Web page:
In August, after the jury verdict, the judge wrote a supplemental opinion reiterating the views expressed in the earlier opinion. In particular Judge William Bertelsman said that because Richie “played a significant role in developing the offensive content such that he has no immunity under the CDA.”
Richie appealed the decision to the Sixth Circuit, arguing that the case should have been dismissed because the CDA immunizes liability for users’ comments. Congress enacted the CDA to encourage website owners to actively screen, review, and moderate third party posts and to allow website operators to have the ability to remove offensive content when necessary without fear of liability. Richie argued that under the CDA website operators are free to edit, alter, or modify user-created content without losing immunity, as long as their edits do not materially alter the content’s original meaning.
Four separate amicus briefs were filed with signatories that included many of the biggest names on the Internet including Facebook, Google, Amazon, Microsoft, Yahoo, Twitter and eBay. The briefs argue that the district court ruling wrongly interpreted the CDA and that the consequences of upholding the district court’s decision would be enormous. The amicus brief submitted on behalf of Google, Facebook and others states that aspects of the district court decision “significantly depart from the settled interpretation of [the CDA] and, if adopted by this Court, would not only contravene Congress’s policies as declared in the statute, but also introduce substantial uncertainty regarding a law that has been a pillar for the growth and success of America’s Internet industry.” \
This case will be closely watched because of the far reaching consequences it would have if the district court ruling imposing liability of the website is upheld. A ruling from the Sixth Circuit that affirmed the district court’s ruling could chill the operation of online businesses that are open for users to create content. There is a long line of cases that have held that conduct similar to TheDirty.com’s in this case is protected by the CDA, but a decision from the Sixth Circuit finding TheDirty.com liable would uproot the well-established jurisprudence under the CDA.
A lawsuit filed in Massachusetts state court recently raised the issue of whether a former employee’s LinkedIn post announcing a new job could violate an anti-solicitation clause of a non-compete contract with the former employer.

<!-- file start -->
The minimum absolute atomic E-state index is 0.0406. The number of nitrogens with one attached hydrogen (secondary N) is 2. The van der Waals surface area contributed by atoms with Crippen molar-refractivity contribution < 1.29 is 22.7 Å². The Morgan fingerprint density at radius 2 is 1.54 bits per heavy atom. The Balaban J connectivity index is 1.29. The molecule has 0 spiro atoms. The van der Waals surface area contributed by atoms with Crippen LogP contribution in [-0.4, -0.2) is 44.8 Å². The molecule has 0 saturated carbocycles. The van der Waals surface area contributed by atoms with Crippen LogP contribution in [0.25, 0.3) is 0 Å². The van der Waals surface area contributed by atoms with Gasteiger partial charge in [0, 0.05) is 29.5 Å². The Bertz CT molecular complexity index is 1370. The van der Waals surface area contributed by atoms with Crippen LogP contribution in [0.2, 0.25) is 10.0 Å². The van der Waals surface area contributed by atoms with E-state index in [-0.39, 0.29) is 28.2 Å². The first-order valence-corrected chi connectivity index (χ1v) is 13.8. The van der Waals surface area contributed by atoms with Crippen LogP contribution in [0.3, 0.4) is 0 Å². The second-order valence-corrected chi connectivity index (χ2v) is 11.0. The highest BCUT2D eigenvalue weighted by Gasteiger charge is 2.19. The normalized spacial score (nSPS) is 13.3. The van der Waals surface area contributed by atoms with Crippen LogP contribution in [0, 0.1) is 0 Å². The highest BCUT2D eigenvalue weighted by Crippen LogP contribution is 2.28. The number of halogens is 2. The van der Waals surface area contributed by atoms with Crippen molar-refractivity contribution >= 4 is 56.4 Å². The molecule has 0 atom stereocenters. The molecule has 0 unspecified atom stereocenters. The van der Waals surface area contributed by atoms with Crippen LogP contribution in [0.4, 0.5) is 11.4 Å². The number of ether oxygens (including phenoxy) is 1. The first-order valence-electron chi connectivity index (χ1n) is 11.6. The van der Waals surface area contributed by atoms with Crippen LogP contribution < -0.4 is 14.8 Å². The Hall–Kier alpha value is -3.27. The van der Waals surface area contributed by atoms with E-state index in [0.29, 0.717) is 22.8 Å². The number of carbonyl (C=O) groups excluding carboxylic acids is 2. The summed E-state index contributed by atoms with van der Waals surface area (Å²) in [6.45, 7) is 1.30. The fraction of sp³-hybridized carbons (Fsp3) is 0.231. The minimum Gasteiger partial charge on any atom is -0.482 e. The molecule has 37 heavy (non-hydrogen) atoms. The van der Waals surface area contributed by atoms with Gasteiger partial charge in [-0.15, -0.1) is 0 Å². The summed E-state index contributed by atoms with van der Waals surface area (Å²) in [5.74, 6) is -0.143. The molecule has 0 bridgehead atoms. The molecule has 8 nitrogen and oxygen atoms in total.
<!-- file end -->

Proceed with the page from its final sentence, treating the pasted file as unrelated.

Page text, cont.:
In KNF&T Inc. v. Muller, staffing company KNF&T filed suit against its former vice president, Charlotte Muller, for violating a non-compete contract in a number of ways, one of which was a LinkedIn update which notified Ms. Muller’s 500+ contacts of her new job. Among those contacts were Ms. Muller’s former clients at KNF&T. KNF&T filed suit alleging that the update notification violated her one year non-compete contract by soliciting business from current KNF&T clients.
The court issued a narrow ruling stating that the posting did not violate the non-compete agreement because Ms. Muller’s new position in information technology recruiting did not directly compete with KNF&T’s work in recruiting administrative support specialists.
Since the court was able to resolve the case based on a differentiation in practice areas, it did not have to resolve the issue of whether a LinkedIn notification could violate the terms of a non-competition agreement. Such a determination will always depend of the particular facts of the case, such as whether the new position directly competes with the former employer, whether the individual is connected with former clients on LinkedIn, and the content of the notification.
Employees subject to a non-competition agreement should exercise caution when using social media to announce a new position. If they do make an announcement, they should consult the terms of their non-compete agreement to determine what could constitute a violation. For instance, if the non-compete only prohibits solicitation of the former employer’s current clients, the employee should be sure to exclude any such clients from the notification by selecting which groups receive the message. The time spent paring down the list of recipients is well worth avoiding a potential lawsuit.